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COP21 & the “4/1000” Initiative

Posted by on Dec 16, 2015 in News, The Hummingbird Project | Comments Off on COP21 & the “4/1000” Initiative

As we think back on the two weeks we spent in Paris and reflect on the outcomes of The United Nations Conference on Climate Change, we feel that the message that needs to be shared is, overwhelmingly, one of hope and optimism.

 

Let us be clear – we aren’t just talking about the official agreement reached on December 12th. That was, of course, a tremendous (if imperfect) stride in the right direction. We are talking about ALL of the initiatives to have come out of Paris, many of which were formed outside COP21’s “Blue Zone.” Of particular significance is the “4/1000” Initiative, designed to increase the storage of carbon in soil.

It is all too easy to feel overwhelmed with the magnitude of the challenge we are facing. But Paris was a turning point, and there are reasons for hope. Many reasons. Good reasons. So let’s run through a few of them, and take a moment to celebrate.

 

The Climate Ribbon Project

 

The Official Agreement

 

The official agreement isn’t perfect, and that should not come as a huge surprise. As Rhea Suh put it, “If we could end climate change with a piece of paper, we would’ve done it a long time ago. This crisis has been in the making since the dawn of the Industrial Revolution nearly three centuries ago. We won’t fix it overnight. The expectation was progress, not perfection.” And in that respect, Paris delivered. Big time. Before the conference took place the Natural Resources Defense Council laid out, in basic terms, the best and worst case outcomes for COP21. And much of what they were hoping for can be seen in the final agreement. “A wave of good feeling and cooperation” helped world leaders realize that they need to improve upon current INDCs. Five year reviews cycles were established. And while the agreement isn’t legally binding, that was done for a very specific reason – to avoid the agreement landing on the steps of the U.S. Senate, where it would have been DOA.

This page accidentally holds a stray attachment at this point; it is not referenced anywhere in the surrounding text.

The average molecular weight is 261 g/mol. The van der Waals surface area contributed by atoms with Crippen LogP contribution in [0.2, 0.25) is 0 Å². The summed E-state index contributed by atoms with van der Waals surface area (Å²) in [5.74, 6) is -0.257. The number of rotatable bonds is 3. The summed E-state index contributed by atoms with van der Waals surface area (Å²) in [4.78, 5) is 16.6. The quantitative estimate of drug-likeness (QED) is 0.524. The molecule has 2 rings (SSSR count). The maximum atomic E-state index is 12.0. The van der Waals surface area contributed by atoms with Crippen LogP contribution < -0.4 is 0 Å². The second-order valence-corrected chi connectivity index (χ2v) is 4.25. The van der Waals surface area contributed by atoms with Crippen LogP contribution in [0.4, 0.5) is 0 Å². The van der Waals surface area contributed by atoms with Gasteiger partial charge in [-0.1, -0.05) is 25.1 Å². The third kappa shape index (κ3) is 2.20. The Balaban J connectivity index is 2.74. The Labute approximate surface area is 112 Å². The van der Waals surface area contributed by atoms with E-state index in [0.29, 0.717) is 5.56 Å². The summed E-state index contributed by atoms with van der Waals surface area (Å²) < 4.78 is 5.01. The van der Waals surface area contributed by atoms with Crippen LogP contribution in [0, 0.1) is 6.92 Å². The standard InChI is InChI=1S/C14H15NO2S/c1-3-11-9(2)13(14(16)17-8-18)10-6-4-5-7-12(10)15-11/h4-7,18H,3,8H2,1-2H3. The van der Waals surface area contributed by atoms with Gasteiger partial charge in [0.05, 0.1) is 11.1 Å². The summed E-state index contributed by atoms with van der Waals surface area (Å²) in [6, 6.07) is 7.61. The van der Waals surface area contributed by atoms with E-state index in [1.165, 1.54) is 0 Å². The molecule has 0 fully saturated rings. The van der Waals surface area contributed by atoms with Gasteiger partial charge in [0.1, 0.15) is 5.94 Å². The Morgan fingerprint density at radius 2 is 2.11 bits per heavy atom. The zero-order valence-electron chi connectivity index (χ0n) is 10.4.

The agreement also sends “a clear signal to markets and investors that the future of energy is in renewables like wind and solar.” Or, in other words, “the transformation of our global economy from one fueled by dirty energy to one fueled by sustainable economic growth is now firmly and inevitably underway.”

Ultimately, the framework agreed to by 195 nations provides hope and a path forward for humanity. And that is something to be very, very grateful for.

 

Outside Initiatives

 

“While national-level action is essential; it’s also not enough on its own. Which is why all the initiatives announced in Paris to give cities, companies, and private citizens a bigger role in speeding up the transition were, frankly, so exciting.” It was refreshing and thrilling to see some of the world’s most powerful corporate leaders join with “small islands and poor countries that are most vulnerable to climate change” in pushing to limit warming to 1.5°C. And the birth of the Task Force on Climate Related Financial Disclosures will create common measuring and reporting systems to allow “investors to accurately value companies that carry climate-related risks.” In other words? Less money will be going to carbon-heavy industries. (Yay!)

Cities got in on the action too, and in a major way. Just one week into the conference – a whole week before the official agreement was reached – 400 cities had signed the Compact of Mayors. This requires them to “set bold climate goals, adopt a common measurement system for emissions, and publicly report their progress.” Since cities are responsible for a huge percentage of global greenhouse-gas emissions, this is a very big deal. In addition, positive actions taken on the city level may help prevent “backsliding by central governments.”